Friday funnies

Good luck Mr Rudd!

Thursday, February 12, 2009

Permablitz (coming to a location near you!)

Check out Permablitz: Permablitz is a social enterprise committed to improving the sustainability of our cities and suburbs. We use a sustainable design system called permaculture to help communities move away from denial and dependent consumerism to engagement and responsible production. Our core focus is helping people sustainably grow food where they live, building healthy community in the process. Rather than depressing people with the bad news, we empower them with the good news - that the solutions are at hand - and get on with having fun rolling them out. Permaculture designer and teacher Cam Wilson is running a permablitz on the 10-acre Southern Cross Permaculture Institute of Rick and Naomi Coleman near Leongatha, South Gippsland this Saturday 14th February: check out details on their site...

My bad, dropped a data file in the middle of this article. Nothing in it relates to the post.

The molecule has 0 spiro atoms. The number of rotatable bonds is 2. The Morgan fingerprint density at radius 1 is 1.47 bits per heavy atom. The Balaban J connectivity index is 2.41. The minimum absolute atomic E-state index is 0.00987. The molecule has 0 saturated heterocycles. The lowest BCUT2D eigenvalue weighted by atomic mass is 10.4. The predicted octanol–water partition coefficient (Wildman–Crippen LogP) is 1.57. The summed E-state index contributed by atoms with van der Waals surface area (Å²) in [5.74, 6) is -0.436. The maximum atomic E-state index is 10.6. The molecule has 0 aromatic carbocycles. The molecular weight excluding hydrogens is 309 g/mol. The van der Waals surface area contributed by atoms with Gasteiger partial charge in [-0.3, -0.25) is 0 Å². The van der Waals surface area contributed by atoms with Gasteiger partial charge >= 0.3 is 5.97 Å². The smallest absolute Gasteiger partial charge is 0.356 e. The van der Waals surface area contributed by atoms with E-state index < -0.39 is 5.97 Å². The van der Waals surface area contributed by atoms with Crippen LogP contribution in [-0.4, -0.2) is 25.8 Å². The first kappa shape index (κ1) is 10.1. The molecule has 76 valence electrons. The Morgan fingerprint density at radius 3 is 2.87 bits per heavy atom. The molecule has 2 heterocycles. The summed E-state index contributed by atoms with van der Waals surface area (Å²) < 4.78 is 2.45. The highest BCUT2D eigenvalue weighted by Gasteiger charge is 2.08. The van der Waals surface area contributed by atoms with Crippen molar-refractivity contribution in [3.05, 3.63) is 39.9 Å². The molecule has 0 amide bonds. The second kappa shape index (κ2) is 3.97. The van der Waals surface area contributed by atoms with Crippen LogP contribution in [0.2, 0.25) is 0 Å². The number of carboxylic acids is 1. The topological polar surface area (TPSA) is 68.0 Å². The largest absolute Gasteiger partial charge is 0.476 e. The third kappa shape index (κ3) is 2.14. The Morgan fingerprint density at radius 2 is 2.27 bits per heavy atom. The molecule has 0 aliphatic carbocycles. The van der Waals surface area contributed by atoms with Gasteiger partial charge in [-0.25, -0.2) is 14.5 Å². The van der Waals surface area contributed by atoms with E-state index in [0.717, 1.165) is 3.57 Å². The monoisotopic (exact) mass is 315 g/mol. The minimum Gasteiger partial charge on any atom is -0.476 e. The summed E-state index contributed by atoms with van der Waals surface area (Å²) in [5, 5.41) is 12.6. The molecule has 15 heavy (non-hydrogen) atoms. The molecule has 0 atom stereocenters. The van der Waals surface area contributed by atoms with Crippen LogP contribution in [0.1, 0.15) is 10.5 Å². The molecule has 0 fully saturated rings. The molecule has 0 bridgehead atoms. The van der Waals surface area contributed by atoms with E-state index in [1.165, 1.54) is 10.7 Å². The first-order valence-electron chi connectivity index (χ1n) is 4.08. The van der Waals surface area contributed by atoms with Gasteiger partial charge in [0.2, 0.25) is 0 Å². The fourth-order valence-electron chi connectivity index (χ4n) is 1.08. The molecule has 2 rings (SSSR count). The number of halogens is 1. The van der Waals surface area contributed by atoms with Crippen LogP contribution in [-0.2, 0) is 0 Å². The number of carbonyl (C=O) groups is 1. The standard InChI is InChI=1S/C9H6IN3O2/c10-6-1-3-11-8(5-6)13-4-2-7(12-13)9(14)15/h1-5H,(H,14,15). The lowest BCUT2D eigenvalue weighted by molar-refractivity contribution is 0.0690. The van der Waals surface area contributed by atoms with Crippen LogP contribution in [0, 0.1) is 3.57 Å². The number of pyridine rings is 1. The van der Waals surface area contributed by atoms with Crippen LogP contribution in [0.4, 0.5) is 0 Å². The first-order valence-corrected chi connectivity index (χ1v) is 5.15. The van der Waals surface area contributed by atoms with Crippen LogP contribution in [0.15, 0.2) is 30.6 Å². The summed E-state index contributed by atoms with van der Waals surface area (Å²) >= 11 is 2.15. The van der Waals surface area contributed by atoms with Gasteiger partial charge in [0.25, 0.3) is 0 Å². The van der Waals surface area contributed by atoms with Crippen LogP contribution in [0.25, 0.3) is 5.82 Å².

Have a look at a video about them over at Rob Windt's The Naked Mechanic...

Wednesday, February 11, 2009

Fire and the future

We had an anxious weekend waiting to hear how a friend of my wife's had fared in the fires. The area where she lived, not far from here, had at least ten deaths and her place was in dense bush. Yesterday my wife spoke to her. She and her husband were OK but had lost everything except her business, which fortunately was in a big neighboring town untouched by the fires.

When the first Europeans explored the coast of this continent they remarked on the columns of smoke rising everywhere which seemed to be a feature of the landscape. The aboriginal people's fire-stick management of their country was a characteristic of their culture and produced a certain form of vegetation, which in heavily treed areas meant a thinner undergrowth as the easily combustible fuel on the forest floor was removed regularly.

The early European colonists lived in the cities of the coast and in small towns or on farms where the first task was the removal of as much native vegetation as possible to make way for pasture. There were people who did live in the bush — timber cutters being the most numerous. The dispossession of land from the aboriginals meant their cultural practice of regular burning no longer happened and another pattern of landscape and vegetation emerged, where dense growth took place, burned at longer intervals by much larger fires.